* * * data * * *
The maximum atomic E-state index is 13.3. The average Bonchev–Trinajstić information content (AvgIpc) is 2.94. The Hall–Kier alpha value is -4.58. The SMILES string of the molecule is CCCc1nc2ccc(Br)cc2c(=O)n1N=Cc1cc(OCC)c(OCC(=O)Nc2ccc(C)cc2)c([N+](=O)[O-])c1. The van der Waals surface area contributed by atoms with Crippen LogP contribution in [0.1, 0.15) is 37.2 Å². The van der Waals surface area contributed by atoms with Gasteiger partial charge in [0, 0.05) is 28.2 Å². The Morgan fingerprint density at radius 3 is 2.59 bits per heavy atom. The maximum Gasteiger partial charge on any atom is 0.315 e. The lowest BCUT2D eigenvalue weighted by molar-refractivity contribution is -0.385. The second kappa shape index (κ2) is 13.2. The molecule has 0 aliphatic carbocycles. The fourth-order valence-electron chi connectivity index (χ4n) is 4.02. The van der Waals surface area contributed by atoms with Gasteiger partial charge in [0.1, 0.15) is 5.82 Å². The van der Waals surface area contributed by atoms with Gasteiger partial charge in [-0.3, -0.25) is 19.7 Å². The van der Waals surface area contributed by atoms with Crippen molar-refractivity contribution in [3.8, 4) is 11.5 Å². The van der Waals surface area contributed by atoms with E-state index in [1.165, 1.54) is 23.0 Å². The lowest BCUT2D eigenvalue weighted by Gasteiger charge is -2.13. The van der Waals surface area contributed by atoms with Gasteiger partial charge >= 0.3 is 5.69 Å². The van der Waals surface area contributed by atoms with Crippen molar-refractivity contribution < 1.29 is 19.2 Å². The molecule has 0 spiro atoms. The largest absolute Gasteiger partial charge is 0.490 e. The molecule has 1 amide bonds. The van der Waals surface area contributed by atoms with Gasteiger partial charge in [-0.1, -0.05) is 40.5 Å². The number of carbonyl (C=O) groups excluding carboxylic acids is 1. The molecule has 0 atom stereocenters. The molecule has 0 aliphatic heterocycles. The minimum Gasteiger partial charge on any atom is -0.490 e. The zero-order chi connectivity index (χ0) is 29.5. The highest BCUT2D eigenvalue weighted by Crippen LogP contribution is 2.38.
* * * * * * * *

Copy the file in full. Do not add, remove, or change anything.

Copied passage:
The maximum atomic E-state index is 13.3. The average Bonchev–Trinajstić information content (AvgIpc) is 2.94. The Hall–Kier alpha value is -4.58. The SMILES string of the molecule is CCCc1nc2ccc(Br)cc2c(=O)n1N=Cc1cc(OCC)c(OCC(=O)Nc2ccc(C)cc2)c([N+](=O)[O-])c1. The van der Waals surface area contributed by atoms with Crippen LogP contribution in [0.1, 0.15) is 37.2 Å². The van der Waals surface area contributed by atoms with Gasteiger partial charge in [0, 0.05) is 28.2 Å². The Morgan fingerprint density at radius 3 is 2.59 bits per heavy atom. The maximum Gasteiger partial charge on any atom is 0.315 e. The lowest BCUT2D eigenvalue weighted by molar-refractivity contribution is -0.385. The second kappa shape index (κ2) is 13.2. The molecule has 0 aliphatic carbocycles. The fourth-order valence-electron chi connectivity index (χ4n) is 4.02. The van der Waals surface area contributed by atoms with Gasteiger partial charge in [0.1, 0.15) is 5.82 Å². The van der Waals surface area contributed by atoms with Gasteiger partial charge in [-0.3, -0.25) is 19.7 Å². The van der Waals surface area contributed by atoms with Crippen molar-refractivity contribution in [3.8, 4) is 11.5 Å². The van der Waals surface area contributed by atoms with E-state index in [1.165, 1.54) is 23.0 Å². The lowest BCUT2D eigenvalue weighted by Gasteiger charge is -2.13. The van der Waals surface area contributed by atoms with Gasteiger partial charge >= 0.3 is 5.69 Å². The van der Waals surface area contributed by atoms with Crippen molar-refractivity contribution < 1.29 is 19.2 Å². The molecule has 0 spiro atoms. The largest absolute Gasteiger partial charge is 0.490 e. The molecule has 1 amide bonds. The van der Waals surface area contributed by atoms with Gasteiger partial charge in [-0.1, -0.05) is 40.5 Å². The number of carbonyl (C=O) groups excluding carboxylic acids is 1. The molecule has 0 atom stereocenters. The molecule has 0 aliphatic heterocycles. The minimum Gasteiger partial charge on any atom is -0.490 e. The zero-order chi connectivity index (χ0) is 29.5. The highest BCUT2D eigenvalue weighted by Crippen LogP contribution is 2.38.